My New Love
Last week I was having to download about umpteen stupid idiotic forms in order to claim some savings bonds that bear someone else's name. I had to fill out forms to get forms, and fill out forms to order other forms and death certificates and court papers and blah-be-de-blah. My hand was almost falling off after only a couple of forms, since I type exclusively and don't even know how to write by hand anymore. I need to go back to school, maybe. Also, Arthur has my writing-hand wrist. (Arthur. Arthur Itis.)
Anyhoo, in a best effort to avoid the necessary task of filling out forms, I popped on eBay for a few minutes, amid dim and distant memories of the days when I had no computer, but a metal manual typewriter. A 1920, 35-pound, square black Royal monstrosity that three generations learned to type on. (It's like weight-lifting for those typing digits. Builds strong fingers one way.) My grandmother took it with her to Berkeley when Berkeley still had a teachers' college. I went down to check on the typewriter, and the entire scaffold of "cube shelving" in the closet COLLAPSED as I wrangled the demon out of there. Still in working order, but needing a new rubber cover on the platen. And full of cobwebs. And sort of not at all well greased. And the Standard #2 ribbon long gone. And a kid has broken the fabric carriage-return strap.
But eBay can rescue anyone from such dilemmas in mere moments!
I got sort of buggy about vintage typewriters as I was browsing. Instant hobby fun. Instant addiction. Collect them all! Oooh, you mean they have vintage adding machines, too?! I also found a blog on which a guy rhapsodized about a chance discovery of a tiny ancient typewriter repair shop, where he was sort of inducted into a reverent fraternity of the ancient machines. And eBay had a vintage ad with a girl saying, "This is the one I need for college, Dad!" She had spent the night with curlers in her gleaming hair, you could tell. (I love ephemera, but that's another post altogether.)
There were all kinds of cool type-related things on eBay, but the one that struck me was a 1949 portable machine called a Skyriter, by Smith-Corona. It looked just like something Mickey Spillane would have taken traveling on airplanes. Or Ingrid Bergman. That's actually what this model was designed for--typing on planes! It would fit on a tray table. The previous model Smith-Corona made was for typing on trains. I was smitten at once. One other person had bid on it--a whopping bid of $9.99. I noticed the auction was to end in one hour. I forget my maximum bid, but I sat sweating and nervous as the countdown progressed, fearing that terrible sinking feeling that follows you around like a cloud when you don't win something you really want.
The clock ticked until . . . Mine for $11.00. Hey, big spender! It turned out to be one of those things where the shipping is much more costly than the actual item, like the genuine police coat I won for a stage costume which weighed a ton and cost $16 to ship.
Well, it came today and I am just amazed. It takes me back and makes me so happy. I reminded myself that I am one mean typist. I am old enough that in my undergraduate days I had to type all of my papers, and as an English major that meant a lot of typing. It meant staying up until godknowswhattime (like four in the morning) to keep typing over all the pages that had errors. I also realized why people did not have phenomenal typing speeds such as 110 words per minute. You have to crush the keys with all your strength; the keys are on different levels. My other grandmother "graduated" with a certificate from secretarial school at the stunning speed of 32 words per minute. Every time I see that certificate I snort.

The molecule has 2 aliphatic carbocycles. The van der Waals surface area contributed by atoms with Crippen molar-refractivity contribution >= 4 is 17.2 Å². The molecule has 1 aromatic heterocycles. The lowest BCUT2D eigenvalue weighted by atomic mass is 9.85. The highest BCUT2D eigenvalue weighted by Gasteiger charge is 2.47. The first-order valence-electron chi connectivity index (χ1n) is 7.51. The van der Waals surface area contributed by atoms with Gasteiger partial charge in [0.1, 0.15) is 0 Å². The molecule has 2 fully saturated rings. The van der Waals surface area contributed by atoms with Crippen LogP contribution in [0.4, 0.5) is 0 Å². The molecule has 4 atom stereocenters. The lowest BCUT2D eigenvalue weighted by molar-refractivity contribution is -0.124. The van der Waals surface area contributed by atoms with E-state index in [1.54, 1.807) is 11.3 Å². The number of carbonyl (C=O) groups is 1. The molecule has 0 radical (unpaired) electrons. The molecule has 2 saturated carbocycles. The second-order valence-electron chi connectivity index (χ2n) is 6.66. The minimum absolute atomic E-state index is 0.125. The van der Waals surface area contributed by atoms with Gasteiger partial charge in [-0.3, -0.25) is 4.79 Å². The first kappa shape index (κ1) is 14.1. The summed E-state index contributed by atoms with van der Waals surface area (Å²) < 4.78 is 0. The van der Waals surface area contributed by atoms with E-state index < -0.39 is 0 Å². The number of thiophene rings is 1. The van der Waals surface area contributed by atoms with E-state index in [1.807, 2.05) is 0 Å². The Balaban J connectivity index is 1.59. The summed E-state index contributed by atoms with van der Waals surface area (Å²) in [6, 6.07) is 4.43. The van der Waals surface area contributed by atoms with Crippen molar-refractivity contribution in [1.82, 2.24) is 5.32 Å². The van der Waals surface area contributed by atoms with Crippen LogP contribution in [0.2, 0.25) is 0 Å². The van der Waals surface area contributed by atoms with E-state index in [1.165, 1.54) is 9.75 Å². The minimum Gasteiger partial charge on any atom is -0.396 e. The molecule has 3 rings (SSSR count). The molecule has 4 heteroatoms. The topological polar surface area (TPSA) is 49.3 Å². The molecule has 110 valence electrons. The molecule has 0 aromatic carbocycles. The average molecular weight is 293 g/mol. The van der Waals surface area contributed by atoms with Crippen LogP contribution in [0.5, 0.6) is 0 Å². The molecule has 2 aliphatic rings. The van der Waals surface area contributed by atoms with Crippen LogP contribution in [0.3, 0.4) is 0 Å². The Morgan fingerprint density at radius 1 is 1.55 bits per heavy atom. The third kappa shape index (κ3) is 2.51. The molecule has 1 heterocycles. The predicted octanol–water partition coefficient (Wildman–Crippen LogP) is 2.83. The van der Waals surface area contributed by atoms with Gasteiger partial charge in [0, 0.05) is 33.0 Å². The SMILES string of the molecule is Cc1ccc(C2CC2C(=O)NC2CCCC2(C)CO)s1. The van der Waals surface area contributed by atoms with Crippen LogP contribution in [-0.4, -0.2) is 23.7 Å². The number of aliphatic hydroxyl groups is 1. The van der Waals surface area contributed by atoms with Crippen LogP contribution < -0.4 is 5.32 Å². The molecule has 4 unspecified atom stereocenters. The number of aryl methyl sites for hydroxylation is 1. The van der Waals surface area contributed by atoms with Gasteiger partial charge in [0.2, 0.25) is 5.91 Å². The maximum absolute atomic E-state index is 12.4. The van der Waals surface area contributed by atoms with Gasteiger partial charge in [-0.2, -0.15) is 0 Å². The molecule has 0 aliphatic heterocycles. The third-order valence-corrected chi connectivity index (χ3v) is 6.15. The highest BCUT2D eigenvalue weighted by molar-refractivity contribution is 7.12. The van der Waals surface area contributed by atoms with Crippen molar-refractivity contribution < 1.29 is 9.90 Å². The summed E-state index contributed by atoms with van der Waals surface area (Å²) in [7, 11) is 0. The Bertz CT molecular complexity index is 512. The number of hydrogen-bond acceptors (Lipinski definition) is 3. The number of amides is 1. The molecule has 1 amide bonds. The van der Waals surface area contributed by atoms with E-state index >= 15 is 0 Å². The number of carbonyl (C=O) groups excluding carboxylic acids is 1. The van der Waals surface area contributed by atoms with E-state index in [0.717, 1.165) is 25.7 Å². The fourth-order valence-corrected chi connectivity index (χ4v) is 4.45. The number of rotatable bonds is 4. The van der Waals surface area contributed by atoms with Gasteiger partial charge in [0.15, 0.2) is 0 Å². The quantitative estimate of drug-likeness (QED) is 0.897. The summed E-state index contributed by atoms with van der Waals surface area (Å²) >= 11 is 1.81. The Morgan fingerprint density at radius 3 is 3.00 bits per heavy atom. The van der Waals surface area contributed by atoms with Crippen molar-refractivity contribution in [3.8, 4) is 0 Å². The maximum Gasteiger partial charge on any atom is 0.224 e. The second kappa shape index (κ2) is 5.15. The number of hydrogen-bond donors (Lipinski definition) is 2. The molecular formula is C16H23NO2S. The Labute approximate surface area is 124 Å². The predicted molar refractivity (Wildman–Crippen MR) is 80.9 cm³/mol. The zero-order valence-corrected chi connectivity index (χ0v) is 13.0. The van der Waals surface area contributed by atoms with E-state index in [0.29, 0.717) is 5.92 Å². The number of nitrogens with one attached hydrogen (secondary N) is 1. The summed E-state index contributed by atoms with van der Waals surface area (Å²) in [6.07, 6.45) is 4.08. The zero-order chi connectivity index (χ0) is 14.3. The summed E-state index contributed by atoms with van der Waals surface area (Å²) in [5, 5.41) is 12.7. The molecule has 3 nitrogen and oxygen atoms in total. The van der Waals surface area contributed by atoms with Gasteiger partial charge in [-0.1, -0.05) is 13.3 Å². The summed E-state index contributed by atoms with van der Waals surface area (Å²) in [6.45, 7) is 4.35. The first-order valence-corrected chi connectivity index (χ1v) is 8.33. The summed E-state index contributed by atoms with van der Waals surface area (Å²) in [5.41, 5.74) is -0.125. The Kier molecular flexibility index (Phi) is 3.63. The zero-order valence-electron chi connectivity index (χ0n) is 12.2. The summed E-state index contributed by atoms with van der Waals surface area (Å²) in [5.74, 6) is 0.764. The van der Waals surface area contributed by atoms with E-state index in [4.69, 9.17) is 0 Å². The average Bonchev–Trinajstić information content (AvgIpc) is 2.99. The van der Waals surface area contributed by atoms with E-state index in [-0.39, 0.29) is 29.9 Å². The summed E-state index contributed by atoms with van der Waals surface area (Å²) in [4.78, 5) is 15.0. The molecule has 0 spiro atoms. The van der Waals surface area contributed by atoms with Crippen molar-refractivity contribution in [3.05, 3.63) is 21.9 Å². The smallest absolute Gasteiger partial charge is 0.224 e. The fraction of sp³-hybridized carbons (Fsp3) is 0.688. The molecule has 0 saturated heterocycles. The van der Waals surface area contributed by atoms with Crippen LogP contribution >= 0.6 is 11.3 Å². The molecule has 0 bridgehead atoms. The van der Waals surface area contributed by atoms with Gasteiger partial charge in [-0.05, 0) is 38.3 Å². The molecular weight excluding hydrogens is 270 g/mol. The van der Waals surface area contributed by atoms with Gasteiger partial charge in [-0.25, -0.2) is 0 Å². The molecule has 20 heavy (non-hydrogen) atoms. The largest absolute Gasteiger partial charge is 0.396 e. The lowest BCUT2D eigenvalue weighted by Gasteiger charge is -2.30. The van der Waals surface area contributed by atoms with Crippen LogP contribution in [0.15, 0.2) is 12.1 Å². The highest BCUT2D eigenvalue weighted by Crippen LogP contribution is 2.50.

Lo, world, I can type on envelopes again! Hot diggity dog!
The machine is all metal, with plastic keys. A little smaller footprint than my laptop, and it has a self-cover, too; how cute is that. I was just itching for some of my mother's old-fashioned onion skin paper. Oh, and the goofball "wheel" style typewriter erasers that had the stiff little brush on the end! Then Kid 1 (14) and his best friend came over and stared at it as if it were a circus freak. Like a crosseyed calf eyeing a new gate. "What do you do with this? What is this thing? Why is it so hard to press the keys? How do you put the paper in? Does it have a backspace? When you hold the key down it doesn't repeat the letter, why not? How do you fix a mistake?" and on and on and on. Leave my baby alone! At one point I said, "It just got here! Don't break it before I even get to meet it!" and I popped on the cover and whisked it off to a safe place.
Oh, and one more thing. It is made of the same type of metal that my grandpa's ancient slide projector (not a carousel, much earlier than that) was made of. And it smells just like it, too--sort of a musty old-stuff smell, just like Grandpa's photography closet. It's funny how a smell can instantly connect you with something adored.
And you know what? I can still write when there's a power outage! Woot! Woot! When all of you computer users are having a fit, I can still hone my craft. As long as I have about a gallon of white-out. And guess what? I do. Because I am a vintage crap geek.
Now just gimme a crack at getting through airport security! **Stop her! She has a lethal weapon, an 11-pound metal typewriter! What if she hurls it at the captain through the cabin door? She can pull off the keys and use them like a pocket knife! We must suspect it, it has no electronic parts! What if there's a bomb under that lid?!**
Uhm, while I was waiting for Airborne to deliver my purchase, I, uh, finished filling out the forms by hand.
Next time! Go ahead! Do your worst! Keep the forms comin'!